They don’t call them “do-nothing banks” for a flattering reason. A do-nothing bank is exactly what it sounds like, a bank with nothing on it. No rock, no laydowns, no grass, no nothing. People don’t fish do-nothing banks, because people are visually-oriented creatures, and they’ll be immediately drawn to the best looking areas. While you can’t really blame anyone for making a beeline toward that rocky bank with eight laydowns on it, sometimes it’s the bank lacking any enticement at all that has the motherlode.
Humans are visual creatures. The visual appearance of something is usually the driver of the first impression. Because of this, a big hurdle for many bass anglers is learning to fight the idea that the best looking spot is always the best spot. Sometimes, giving credence to places that are in the right areas, but lack any visual appeal, can not only put you on a crowd of fish, but put you on a crowd of fish you’ll have all to yourself.
A lot of times, do-nothing banks actually do quite a bit, we just can’t see the good stuff, thus we assume it isn’t there at all. I recall an instance on Virginia’s Kerr Lake during an early March tournament. The temps were rising and the fish were well into the prespawn. We found two absolutely amazing looking banks leading into spawning pockets. They had big rock and laydowns, a few small irregularities, all the good stuff. We did not get a bite on either.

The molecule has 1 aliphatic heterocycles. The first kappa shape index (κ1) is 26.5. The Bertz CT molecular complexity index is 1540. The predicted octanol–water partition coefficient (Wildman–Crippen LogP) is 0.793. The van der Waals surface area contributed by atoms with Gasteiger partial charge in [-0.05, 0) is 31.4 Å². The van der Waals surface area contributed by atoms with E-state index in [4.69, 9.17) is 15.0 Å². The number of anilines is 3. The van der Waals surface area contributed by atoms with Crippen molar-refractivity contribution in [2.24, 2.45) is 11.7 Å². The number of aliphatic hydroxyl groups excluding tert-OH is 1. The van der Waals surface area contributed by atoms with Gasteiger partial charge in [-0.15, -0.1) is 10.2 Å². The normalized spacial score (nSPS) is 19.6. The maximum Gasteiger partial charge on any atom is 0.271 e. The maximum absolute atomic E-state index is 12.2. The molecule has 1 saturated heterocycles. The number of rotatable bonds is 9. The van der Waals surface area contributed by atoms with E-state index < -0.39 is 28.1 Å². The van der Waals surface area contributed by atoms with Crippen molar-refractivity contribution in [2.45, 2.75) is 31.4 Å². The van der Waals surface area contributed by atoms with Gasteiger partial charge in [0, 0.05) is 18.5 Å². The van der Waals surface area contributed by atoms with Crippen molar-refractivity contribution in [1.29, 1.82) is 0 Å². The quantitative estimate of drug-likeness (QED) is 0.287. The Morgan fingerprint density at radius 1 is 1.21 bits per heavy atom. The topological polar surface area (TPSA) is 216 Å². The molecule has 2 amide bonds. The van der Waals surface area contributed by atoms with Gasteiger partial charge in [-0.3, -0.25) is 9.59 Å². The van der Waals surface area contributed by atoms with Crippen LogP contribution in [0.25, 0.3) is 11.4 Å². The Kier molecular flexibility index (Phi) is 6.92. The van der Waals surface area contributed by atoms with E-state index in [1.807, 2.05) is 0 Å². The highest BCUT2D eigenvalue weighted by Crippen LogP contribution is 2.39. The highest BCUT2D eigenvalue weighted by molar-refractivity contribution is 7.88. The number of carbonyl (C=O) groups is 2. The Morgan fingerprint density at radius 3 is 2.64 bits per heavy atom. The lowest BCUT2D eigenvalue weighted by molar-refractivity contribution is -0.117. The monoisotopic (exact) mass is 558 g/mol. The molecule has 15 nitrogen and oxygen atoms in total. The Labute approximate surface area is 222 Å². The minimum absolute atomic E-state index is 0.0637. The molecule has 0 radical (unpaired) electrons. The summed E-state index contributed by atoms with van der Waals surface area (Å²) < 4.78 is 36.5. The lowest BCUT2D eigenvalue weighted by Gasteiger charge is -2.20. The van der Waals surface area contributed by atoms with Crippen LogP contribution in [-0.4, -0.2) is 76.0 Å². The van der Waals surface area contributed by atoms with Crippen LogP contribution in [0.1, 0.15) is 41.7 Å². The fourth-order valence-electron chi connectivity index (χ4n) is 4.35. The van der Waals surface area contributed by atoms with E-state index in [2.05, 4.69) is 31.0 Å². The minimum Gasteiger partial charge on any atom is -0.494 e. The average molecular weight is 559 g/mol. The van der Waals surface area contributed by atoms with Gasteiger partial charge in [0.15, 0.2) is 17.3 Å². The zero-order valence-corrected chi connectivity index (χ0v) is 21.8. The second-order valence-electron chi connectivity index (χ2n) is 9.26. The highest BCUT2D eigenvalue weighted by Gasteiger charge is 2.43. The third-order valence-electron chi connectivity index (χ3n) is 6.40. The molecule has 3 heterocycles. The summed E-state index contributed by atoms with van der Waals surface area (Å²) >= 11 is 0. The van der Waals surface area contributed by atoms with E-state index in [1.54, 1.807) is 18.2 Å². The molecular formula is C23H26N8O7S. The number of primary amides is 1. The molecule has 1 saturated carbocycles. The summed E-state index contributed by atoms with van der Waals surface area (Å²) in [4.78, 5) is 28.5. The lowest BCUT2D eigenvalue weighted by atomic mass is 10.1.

We did, however, catch most of our fish on a bank that at least appeared to be almost entirely sand. The only visible points of interest on this bank were 3 stumps and one small section of rock. Everything else looked plain and boring. It wasn’t though, but we would never have known if we didn’t fish it.
The bank had a lot going for it actually. It had way more rock under the waterline that was visible from above it. It was a moderately tapering bank falling into about 15 feet, which is important in the spring time, and it came to a point at the end of it. It was also in direct path of the rising sun, allowing it to heat up quickly. It even had a few brush piles about 12 feet down, which could easily come into the play in the event of a nasty spring cold front. All of these were relevant factors, none of which were obvious if you didn’t at least examine it.
So next time you’re searching for shallow fish, don’t pass up a bank that makes sense just because it wasn’t the first thing to catch your eye. Give the time of day to something that doesn’t look good, and you might find that it has everything it needed to hold fish, you just didn’t see it yet.